The first official count of grasshoppers in the county suggests infestations this summer may not be as bad as in previous summers.
"It tells me we have spottier infestations, and that it's not going to be as widespread and severe," Routt County Extension Agent C.J. Mucklow said. "I could be wrong, but that's my guess."
The numbers seem to confirm what Mucklow and other residents have counted in their yards and across the county, he said. However, because it is early in the season, grasshopper densities have time to grow.
An official with the U.S. Department of Agriculture counted the insects in an area west of Steamboat Springs. The area, which was shaped like a half circle, stretched north to Routt County Road 52, west to Milner, and south to a section of Colorado Highway 131.
Grasshopper infestations are measured by the number of grasshoppers per square yard, with an infestation being considered as more than 20 of the insects per square yard.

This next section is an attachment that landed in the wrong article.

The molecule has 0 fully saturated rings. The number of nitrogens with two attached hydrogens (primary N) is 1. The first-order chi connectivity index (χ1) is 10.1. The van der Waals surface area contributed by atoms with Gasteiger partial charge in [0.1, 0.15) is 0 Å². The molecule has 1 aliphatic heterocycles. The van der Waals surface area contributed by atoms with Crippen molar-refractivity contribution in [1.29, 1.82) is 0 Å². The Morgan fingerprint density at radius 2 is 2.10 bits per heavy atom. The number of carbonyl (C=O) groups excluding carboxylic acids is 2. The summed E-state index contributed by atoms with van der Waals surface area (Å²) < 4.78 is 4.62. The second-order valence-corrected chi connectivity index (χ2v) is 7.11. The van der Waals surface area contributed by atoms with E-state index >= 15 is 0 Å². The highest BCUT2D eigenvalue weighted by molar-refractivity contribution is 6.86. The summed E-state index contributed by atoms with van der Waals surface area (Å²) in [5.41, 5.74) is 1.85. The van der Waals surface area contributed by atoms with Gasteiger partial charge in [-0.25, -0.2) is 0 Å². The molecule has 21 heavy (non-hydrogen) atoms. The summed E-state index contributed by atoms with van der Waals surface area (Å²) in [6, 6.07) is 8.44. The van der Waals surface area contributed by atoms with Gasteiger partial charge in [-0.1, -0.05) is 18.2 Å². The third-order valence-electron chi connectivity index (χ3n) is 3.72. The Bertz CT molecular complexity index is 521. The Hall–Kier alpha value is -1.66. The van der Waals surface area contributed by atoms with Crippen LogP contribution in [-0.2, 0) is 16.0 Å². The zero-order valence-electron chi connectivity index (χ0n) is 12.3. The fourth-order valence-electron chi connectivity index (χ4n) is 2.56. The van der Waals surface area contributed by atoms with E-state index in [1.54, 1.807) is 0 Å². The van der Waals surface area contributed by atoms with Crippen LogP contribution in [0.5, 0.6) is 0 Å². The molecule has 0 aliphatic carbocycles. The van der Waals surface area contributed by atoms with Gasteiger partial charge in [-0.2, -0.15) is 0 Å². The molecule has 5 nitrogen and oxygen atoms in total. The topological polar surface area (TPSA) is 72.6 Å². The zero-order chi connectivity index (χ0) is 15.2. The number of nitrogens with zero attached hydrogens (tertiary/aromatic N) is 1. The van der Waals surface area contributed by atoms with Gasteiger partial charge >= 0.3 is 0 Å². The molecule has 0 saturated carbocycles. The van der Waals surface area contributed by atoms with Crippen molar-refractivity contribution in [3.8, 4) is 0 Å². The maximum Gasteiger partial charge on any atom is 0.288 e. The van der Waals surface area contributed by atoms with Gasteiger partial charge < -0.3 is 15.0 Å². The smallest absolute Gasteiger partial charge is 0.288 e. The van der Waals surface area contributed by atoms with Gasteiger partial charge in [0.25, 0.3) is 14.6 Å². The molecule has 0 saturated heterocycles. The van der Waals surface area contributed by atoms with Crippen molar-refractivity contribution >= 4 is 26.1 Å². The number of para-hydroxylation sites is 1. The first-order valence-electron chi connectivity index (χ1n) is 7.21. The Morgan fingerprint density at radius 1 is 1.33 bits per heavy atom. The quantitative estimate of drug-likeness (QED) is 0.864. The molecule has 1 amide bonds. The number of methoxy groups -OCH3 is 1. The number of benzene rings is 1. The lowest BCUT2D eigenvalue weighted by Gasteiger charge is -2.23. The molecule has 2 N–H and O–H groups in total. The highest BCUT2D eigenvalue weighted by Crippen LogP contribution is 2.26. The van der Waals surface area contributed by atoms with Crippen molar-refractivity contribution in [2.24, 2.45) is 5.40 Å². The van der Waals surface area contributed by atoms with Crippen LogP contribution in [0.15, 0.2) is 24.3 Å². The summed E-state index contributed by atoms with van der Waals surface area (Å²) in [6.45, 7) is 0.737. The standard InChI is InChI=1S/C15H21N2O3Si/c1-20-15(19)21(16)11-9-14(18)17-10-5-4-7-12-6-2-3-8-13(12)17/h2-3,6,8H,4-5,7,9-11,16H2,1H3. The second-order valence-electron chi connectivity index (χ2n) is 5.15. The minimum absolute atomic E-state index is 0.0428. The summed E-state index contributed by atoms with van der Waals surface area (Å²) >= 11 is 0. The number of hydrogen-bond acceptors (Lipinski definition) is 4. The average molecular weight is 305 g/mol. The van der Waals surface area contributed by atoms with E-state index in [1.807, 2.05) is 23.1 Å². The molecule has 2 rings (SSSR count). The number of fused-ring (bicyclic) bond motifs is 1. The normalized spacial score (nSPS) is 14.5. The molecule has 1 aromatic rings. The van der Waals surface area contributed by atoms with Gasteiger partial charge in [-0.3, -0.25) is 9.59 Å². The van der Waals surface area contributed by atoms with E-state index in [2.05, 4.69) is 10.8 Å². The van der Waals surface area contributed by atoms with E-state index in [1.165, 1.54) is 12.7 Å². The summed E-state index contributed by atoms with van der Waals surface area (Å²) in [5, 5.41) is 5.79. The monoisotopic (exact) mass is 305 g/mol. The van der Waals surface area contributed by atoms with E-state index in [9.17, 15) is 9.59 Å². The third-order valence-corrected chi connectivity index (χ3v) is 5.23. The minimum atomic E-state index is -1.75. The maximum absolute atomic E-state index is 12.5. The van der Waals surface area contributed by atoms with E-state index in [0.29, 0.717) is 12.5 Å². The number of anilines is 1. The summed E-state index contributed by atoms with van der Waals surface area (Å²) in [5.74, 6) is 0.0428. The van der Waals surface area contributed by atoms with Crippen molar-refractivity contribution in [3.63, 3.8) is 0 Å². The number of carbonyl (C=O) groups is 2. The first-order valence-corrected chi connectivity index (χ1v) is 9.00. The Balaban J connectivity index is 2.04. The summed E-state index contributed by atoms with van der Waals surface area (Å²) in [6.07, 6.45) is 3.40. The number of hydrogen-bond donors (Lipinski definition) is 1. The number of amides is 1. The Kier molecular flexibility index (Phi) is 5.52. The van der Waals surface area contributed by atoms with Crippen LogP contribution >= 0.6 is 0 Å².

The official count revealed zero grasshoppers in some areas and up to 42 grasshoppers in others, Mucklow said.
Last year at this time, official counts showed a more widespread infestation, with multiple areas having 100 or more grasshoppers in a square yard, Mucklow said.
The official counter told Mucklow he would return in a few weeks to recount, as it could be too early to tell what level of infestation the area will have.
Officials do not spray for grasshoppers until the infestation is severe. Because this summer's counts are close to the infestation threshold, it is important to do careful counts before spraying, Mucklow said.
But last year, when many places had counts of more than 100 grasshoppers in a square yard, it was possible to spray in places with the worst infestations instead of carefully counting in each spot.
Areas with bad infestations include C.R. 56, the Whitewood Subdivision, an area across from the Elk Mountain Cemetery and the Meadows in Dakota Ridge. Some areas that had "horrendous" infestations last year are not seeing an infestation this year, Mucklow said.
"(The numbers) just confirmed what everybody else has counted," Mucklow said. There are some pockets of grasshoppers at high densities, "But broadly speaking, it's not as bad as last year."
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